I didn’t understand their apathy at the time. I felt like the only way to vocally criticize anything one had to participate. If you didn’t like the rules of a game but didn’t stand up for a change when the time was given, you had no right to fuss about the gameplay afterwards. I didn’t at that time vote, so I didn’t have much a right to voice concern. If I wanted change, I had to be an agent of change. Oh Social Justice Warrior Amanda, slow down now. Reality is much more complex than an episode of G.I. Joe.
I got much better with my voting history, voting for mayor when I returned to Tarrant county and then for the president again in 2012. I was so proud of my sticker (I now actually collect them, I have 3 or 4 “I Voted” stickers). I was excited and voting felt like I was taking an active part in the course of my country’s history. I was glad to be swept up in the watershed of those in my political party and their joy with our candidate winning. I was happy to be a part of the group that made history. Me. My vote. It did matter. Oh me of 2008 and 2012, you still have so much to learn.
The last 2 elections I participated in were for Governor of Texas and for the Mayor of San Antonio. Both times I voted for the candidate of change and new. I’m a pseudo-idealist, remember? Both times despite my vote the candidate I wanted didn’t win and for the first time I felt something that I hadn’t before when it came to the electoral process: disenchantment. I felt like a spoiled child, really. My vote suddenly didn’t seem to matter and I couldn’t separate my vote from the other countless individuals that for whatever reason didn’t agree with my choice.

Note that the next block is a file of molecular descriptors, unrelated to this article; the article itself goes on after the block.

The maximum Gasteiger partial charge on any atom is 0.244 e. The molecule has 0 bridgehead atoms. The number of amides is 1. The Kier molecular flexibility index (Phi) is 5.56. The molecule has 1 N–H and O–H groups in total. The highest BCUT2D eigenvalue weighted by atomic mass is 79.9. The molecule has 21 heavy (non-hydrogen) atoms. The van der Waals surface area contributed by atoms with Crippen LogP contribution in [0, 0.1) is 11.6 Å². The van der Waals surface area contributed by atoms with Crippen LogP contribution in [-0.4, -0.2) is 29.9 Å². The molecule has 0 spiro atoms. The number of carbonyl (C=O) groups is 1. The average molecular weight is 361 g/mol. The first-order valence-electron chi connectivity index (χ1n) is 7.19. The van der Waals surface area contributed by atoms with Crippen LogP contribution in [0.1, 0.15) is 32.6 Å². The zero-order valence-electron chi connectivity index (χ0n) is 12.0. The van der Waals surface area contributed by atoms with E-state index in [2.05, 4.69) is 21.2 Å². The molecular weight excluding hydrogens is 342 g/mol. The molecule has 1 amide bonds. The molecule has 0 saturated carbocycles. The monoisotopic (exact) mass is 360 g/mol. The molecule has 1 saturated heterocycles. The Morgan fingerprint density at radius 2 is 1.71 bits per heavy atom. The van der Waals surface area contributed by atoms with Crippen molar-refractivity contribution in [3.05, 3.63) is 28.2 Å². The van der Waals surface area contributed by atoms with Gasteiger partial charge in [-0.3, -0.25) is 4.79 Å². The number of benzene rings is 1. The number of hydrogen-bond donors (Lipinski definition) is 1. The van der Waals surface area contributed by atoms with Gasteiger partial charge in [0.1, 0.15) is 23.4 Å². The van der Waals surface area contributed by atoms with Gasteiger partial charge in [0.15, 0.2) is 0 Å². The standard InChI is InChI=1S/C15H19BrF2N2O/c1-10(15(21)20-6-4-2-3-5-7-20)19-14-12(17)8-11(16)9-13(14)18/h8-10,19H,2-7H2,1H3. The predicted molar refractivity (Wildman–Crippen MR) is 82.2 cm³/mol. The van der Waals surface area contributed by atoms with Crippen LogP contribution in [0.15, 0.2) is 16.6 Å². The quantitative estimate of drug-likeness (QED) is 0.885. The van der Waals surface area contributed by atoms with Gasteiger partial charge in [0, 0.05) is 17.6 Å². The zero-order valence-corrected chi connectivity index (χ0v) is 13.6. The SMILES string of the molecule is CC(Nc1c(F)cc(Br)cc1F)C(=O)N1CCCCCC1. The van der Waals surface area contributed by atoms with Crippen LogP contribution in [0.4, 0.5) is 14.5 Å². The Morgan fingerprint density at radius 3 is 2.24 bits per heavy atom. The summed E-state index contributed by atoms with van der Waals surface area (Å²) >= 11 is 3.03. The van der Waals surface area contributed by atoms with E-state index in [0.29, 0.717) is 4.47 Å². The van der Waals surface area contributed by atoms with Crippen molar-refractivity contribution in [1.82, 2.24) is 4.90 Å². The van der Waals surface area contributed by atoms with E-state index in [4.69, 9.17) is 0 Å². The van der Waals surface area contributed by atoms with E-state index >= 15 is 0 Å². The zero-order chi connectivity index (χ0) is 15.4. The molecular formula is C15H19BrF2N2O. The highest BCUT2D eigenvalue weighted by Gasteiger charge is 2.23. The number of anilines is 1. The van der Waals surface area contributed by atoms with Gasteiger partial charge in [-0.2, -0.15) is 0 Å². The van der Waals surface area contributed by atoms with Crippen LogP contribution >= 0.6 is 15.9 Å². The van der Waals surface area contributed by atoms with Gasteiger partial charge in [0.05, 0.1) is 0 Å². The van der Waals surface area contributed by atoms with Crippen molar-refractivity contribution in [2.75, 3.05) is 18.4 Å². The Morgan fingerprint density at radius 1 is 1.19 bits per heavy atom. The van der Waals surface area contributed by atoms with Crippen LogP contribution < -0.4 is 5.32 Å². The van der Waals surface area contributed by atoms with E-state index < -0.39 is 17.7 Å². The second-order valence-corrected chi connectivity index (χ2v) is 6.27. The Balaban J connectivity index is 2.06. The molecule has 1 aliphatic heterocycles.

But I still voted. And that means that, to me at least, by having cast a ballot I can dance on the floor of political discussion. I earned my right to stand with others that made a conscious choice to stand for their political freedom. A freedom that hasn’t been assured to many for a very long time. Women lacked the right to vote for hundreds of years, immigrants of all races the same. To me it was an insult to those who paved the way for suffrage to not vote. But the feeling of futility and disappointment I did finally understand.
Voting wasn’t a magical cure all. I didn’t suddenly feel more or less American. I just felt like it was something to do. An obligation: like paying taxes. I wasn’t going to civilly disobey in that manner. Not voting doesn’t make the issues any better, it sort of just makes them worse. Apathy is not the way to fix the nation’s problems; action is.